Unlike a simple dissolution of marriage, a contested divorce can take a significant amount of time and money.

A contested divorce proceeding often begins when a spouse replies to a divorce petition by stating the marriage is not irretrievably broken. Except in cases of domestic violence or abuse, the court requires a 3-month period for the parties to attend counseling and try to repair the marriage. If, after 3 months, one spouse still states that the marriage is irretrievably broken, then a divorce is typically permitted to proceed.

Depending on the relationship, your spouse can challenge nearly all aspects of the divorce, including child support, child custody, division of marital assets, potential relocation expenses, paternity, allegations of domestic violence and spousal support (alimony).

The court must make decisions during a contested divorce. It will hear arguments and review evidence from both sides. This can result in personal information, indiscretions, criticisms, and sensitive financial information presented in open court. As an experienced divorce litigator, we keep negotiating with your spouse and their attorney to avoid as much emotional distress as possible. We can also work to challenge the arguments of your spouse in court and provide support for your assertions regarding property division, spousal support, child custody, among many other issues. We approach contested divorces with your well-being in mind and seek to achieve the best results for you in the most cost-effective way possible. Whether you are facing an uncontested or contested divorce, our office can help you.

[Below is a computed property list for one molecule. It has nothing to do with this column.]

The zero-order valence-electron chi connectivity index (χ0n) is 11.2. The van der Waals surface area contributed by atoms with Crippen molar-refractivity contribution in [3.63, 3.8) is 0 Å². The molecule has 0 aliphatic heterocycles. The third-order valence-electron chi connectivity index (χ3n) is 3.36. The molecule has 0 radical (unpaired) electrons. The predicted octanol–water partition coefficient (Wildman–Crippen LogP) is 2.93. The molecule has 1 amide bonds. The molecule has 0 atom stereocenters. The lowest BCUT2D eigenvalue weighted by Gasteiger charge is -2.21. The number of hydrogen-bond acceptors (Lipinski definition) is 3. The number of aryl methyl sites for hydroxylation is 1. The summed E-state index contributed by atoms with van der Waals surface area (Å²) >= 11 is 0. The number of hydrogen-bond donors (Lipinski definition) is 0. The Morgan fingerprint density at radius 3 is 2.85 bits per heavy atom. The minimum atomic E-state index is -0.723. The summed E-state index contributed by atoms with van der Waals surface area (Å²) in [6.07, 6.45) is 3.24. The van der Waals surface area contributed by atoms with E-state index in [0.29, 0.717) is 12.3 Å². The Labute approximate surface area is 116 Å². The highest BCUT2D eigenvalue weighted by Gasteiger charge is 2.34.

Contact William J. McClellan